Nailing down new-style classes and types in Python

April 21, 2011

Since I keep confusing myself, it's time to write this stuff down once and for all to make sure I have it straight (even if some or all of it is in the official documentation).

One writes Python code to define classes; it's right there in the language syntax, where you write 'class A(object): ...'. Defining a class creates a type object for that class, which is an instance of type; this C-level object holds necessary information about the class and how it's actually implemented. This type object is what is bound to the class name; if you define a class A, 'type(A)' will then report <type 'type'>.

Classes have a class inheritance hierarchy, which is ultimately rooted at object (including for C-level classes). However, strictly speaking there is no type hierarchy as far as I know; all types are simply instances of type (including type itself). Further, the type non-hierarchy is of course unrelated to the class hierarchy. This means that isinstance(A, type) is True but issubclass(A, type) is both False and the wrong question (unless you really do have a subclass of type somewhere in your code).

(Among other things I believe that this means that 'type(type(obj))' is always 'type' for any arbitrary Python object, since all objects have a type and all types are instances of type.)

The Python documentation sometimes talks about a 'type hierarchy'. What it means is either 'the conceptual hierarchy of various built-in types', such as the various forms of numbers, mutable sequences, and so on, or 'the class inheritance hierarchy of built-in types', since a few are subclasses of others and everyone is a subclass of object.

(Some languages really do have a hierarchy of all types, with real (abstract) types for things like 'all numeric types' or 'all mutable sequence types', but Python does not. You can see this by inspecting the __mro__ attribute on built in types to see the classes involved in their method resolution order; the MRO of a type like int is just itself and object. Only a few built in types are subclasses of other types.)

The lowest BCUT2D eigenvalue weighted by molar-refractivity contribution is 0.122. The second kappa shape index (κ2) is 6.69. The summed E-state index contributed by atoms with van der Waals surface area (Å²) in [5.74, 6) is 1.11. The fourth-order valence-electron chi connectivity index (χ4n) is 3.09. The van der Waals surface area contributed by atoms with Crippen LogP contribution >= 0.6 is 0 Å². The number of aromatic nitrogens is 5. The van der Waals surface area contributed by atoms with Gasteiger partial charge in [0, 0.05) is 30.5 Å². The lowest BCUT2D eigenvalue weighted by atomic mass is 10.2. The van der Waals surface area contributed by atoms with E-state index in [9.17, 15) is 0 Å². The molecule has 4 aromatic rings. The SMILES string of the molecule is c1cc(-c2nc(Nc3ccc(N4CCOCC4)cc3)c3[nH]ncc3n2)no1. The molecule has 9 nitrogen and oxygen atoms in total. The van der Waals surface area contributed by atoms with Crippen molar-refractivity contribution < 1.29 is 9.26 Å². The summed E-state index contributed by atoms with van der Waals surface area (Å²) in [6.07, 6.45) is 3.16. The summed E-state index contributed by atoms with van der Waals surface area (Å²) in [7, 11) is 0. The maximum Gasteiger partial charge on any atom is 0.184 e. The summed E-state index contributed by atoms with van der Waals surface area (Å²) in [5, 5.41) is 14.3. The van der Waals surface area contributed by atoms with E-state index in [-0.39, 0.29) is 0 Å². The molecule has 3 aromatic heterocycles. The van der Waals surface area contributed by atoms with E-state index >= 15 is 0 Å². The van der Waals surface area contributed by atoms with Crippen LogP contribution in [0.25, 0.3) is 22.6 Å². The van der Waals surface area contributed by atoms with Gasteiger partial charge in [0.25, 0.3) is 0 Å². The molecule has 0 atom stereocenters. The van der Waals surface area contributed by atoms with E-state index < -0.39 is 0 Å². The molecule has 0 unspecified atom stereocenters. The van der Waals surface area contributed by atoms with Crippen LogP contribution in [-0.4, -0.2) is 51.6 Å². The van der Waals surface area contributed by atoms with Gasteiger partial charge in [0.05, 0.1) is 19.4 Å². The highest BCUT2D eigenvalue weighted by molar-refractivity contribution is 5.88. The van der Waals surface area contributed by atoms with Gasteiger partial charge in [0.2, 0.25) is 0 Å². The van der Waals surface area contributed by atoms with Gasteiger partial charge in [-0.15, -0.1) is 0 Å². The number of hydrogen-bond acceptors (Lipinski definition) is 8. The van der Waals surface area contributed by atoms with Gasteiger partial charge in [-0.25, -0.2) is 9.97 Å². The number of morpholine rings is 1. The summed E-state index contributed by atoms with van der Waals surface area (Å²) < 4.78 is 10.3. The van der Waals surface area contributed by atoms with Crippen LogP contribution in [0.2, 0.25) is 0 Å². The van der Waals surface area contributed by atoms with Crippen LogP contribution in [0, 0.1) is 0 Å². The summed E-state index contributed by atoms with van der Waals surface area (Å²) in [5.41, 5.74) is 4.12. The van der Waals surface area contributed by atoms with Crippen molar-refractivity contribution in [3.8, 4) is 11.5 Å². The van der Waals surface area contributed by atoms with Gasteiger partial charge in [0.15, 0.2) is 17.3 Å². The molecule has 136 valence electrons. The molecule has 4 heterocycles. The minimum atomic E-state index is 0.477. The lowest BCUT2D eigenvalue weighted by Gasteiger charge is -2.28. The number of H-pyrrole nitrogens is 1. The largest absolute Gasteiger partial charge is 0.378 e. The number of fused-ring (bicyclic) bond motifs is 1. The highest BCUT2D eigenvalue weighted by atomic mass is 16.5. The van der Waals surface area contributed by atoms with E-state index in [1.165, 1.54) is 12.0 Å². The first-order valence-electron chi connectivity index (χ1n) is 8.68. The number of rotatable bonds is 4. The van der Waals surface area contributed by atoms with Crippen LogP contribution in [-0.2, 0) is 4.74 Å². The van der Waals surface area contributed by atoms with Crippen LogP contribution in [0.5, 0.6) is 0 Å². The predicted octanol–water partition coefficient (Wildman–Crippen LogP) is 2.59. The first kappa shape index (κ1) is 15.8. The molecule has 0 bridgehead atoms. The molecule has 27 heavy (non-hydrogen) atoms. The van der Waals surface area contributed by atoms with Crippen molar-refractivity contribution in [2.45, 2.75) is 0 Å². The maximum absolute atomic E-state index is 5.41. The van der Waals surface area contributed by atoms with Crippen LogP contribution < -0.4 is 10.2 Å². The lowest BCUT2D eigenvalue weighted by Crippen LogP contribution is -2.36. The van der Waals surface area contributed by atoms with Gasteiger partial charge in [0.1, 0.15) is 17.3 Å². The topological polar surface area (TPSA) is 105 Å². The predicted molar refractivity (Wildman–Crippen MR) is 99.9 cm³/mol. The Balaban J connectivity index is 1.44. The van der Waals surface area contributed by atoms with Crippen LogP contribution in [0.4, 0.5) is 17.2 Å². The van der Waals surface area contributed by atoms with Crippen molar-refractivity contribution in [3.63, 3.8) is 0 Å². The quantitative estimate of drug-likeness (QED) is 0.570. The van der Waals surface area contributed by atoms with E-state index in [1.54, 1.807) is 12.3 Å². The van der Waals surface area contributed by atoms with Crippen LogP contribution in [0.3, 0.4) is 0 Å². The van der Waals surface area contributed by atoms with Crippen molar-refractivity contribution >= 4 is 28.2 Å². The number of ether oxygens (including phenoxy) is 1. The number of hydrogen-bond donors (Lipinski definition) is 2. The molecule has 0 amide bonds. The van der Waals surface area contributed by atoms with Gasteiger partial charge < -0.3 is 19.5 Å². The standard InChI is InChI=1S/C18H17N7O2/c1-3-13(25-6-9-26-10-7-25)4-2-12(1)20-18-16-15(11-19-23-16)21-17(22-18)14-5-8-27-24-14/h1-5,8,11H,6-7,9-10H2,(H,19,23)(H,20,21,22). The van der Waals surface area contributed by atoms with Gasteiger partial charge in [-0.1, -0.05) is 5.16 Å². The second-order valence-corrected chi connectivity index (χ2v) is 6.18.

PS: yes, almost all of this is in the Python documentation or is implied by it. Writing it down anyways helps me get it straight in my own head.

PPS: I believe that technically it would be possible for a sufficiently perverse extension module to create a valid new style C-level class that was not a subclass of object. Don't do that, and if you did I expect that things would blow up sooner or later.

Sidebar: the real difference between classes and types

If you use repr() on user-defined classes and on built in types (eg 'repr(A)' and 'repr(str)'), you'll notice that it reports them differently. This is a bit odd once you think about it, since they are both instances of type and so are using the same repr() function, yet one reports it is a 'class' and the other reports it is a 'type'.

In CPython, the difference between the two is whether the C-level type instance structure is flagged as having been allocated on the heap or not. A heap-allocated type instance is a class as far as type.__repr__() is concerned; a statically allocated one is a type. All classes defined in Python are allocated on the heap, like all other Python-created objects, and so report as classes. Most 'types' defined in C-level extension modules are statically defined and so get called types, but I believe that with sufficient work you could create a C-level type that had a heap allocated type instance and was reported as a class.

(It's easy enough to keep it from being garbage collected out from underneath your extension module; you just artificially increase its reference count.)

Comments on this page:

From at 2011-04-23 11:50:22:

It is possible to subclass type and then define classes that are instances of your new subclass of type; hunt down some documentation on python meta-classes.

-- DanielMartin

From at 2011-04-27 01:16:31:

I've always found Python's new-style class system to be a neat example of pulling oneself up by one's bootstraps:

>>> type(object)
<type 'type'>
>>> type(type)
<type 'type'>
>>> isinstance(object, object)
>>> isinstance(object, type)
>>> isinstance(type, type)
>>> isinstance(type, object)
>>> issubclass(type, object)

-- Peter Donis

By cks at 2014-01-20 23:00:26:

Very belatedly: as DanielMartin noted, it is emphatically not the case that type(type(obj)) is always type for any arbitrary Python object. See ClassesAndIsinstance for the update (well, it and the entries it links to).

Written on 21 April 2011.
« How CPython implements __slots__ (part 1): storage
The Upstart dependency problem »

Page tools: View Source, View Normal, Add Comment.
Login: Password:
Atom Syndication: Recent Comments.

Last modified: Thu Apr 21 23:07:07 2011
This dinky wiki is brought to you by the Insane Hackers Guild, Python sub-branch.